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Due to their low cost and ease of production, pamphlets often have been used to popularize political or religious ideas.

A pamphlet is an unbound booklet (that is, without a hard cover or binding). It may consist of a single sheet of paper that is printed on both sides and folded in half, in thirds, or in fourths (called a leaflet), or it may consist of a few pages that are folded in half and stapled at the crease to make a simple book. In order to count as a pamphlet, UNESCO requires a publication (other than a periodical) to have "at least 5 but not more than 48 pages exclusive of the cover pages";[1] a longer item is a book.

Contents

Etymology

The adverb pamphlet for a small work (opuscule) issued by itself without covers came into Middle English ca 1387 as pamphilet or panflet, generalized from a twelfth-century amatory comic poem with a old flavor, Pamphilus, seu de Amore ("Pamphilus: or, Concerning Love"), written in Latin.[2] Pamphilus's name was derived from Greek, meaning "friend of everyone". The poem was popular and widely copied and circulated on its own, forming a slim codex.

Its modern connotations of a tract concerning a contemporary issue was a product of the heated arguments leading to the English Civil War; this sense appeared in 1642.[3] In some European languages other than English, this secondary connotation, of a disputaceous tract, has come to the fore:[4] compare libelle, from the Latin libellus, denoting a "little book".

In Spanish, panfleto is a brief written or libel generally aggressive or defamatory. By extension it is used for political propaganda written. Not to be confused with the term English pamphlet, from which derives, as it does not contain the negative connotations of the Spanish and translated more correctly as folleto.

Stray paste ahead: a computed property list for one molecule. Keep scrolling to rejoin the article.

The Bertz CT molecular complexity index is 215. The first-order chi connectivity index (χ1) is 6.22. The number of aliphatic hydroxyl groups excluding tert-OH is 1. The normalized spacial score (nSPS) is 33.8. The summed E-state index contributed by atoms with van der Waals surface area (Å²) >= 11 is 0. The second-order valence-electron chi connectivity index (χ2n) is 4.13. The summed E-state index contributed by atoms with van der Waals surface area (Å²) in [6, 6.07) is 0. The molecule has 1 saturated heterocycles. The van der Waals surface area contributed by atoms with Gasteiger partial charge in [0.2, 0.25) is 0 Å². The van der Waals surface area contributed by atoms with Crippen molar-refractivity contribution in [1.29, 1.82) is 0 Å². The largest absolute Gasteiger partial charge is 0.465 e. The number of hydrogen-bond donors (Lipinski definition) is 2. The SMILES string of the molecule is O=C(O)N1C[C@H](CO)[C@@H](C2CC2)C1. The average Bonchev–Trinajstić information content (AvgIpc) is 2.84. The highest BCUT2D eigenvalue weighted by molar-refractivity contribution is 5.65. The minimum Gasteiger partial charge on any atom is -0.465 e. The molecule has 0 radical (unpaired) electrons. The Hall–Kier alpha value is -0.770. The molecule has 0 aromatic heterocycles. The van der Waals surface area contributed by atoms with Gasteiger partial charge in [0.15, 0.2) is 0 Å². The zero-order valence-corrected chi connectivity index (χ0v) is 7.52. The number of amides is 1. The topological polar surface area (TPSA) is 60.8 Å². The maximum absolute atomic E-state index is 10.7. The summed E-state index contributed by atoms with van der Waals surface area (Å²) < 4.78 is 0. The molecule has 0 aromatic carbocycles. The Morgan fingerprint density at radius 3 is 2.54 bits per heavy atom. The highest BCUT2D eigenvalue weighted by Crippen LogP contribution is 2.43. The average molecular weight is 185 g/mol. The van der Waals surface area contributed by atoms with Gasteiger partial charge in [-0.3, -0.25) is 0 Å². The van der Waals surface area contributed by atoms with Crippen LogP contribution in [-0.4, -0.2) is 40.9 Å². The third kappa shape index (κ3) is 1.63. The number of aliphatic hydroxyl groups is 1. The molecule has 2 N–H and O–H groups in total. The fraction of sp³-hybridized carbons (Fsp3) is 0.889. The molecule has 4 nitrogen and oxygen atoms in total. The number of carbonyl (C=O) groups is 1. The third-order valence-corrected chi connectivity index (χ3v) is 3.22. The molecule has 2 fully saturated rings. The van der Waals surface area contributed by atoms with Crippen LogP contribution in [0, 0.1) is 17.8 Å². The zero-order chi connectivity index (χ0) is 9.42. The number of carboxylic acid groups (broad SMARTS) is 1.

Pamphlets can contain anything from information on kitchen appliances to medical information and religious treatises. Pamphlets are very important in marketing as they are cheap to produce and can be distributed easily to customers. Pamphlets have also long been an important tool of political protest and political campaigning for similar reasons.

See also

References

  1. ^ UNESCO definition
  2. ^ OED s.v. "pamphlet".
  3. ^ On-line Etymology Dictionary.
  4. ^ In German, French, and Italian pamphlet often has negative connotations of slanderous libel or religious propaganda; idiomatic neutral translations of English pamphlet include "Flugblatt" and "Broschüre" in German and "Fascicule" in French. In Russian and Romanian, the word "памфлет" in Russian Cyrillic, "pamflet" in Romanian also normally connotes a work of propaganda or satire, so it is best translated as "brochure" ("брошюра" in Russian, broşură in Romanian). (DEX online - Cautare: pamflet)

External links

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1911 encyclopedia

Up to date as of January 14, 2010
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From LoveToKnow 1911

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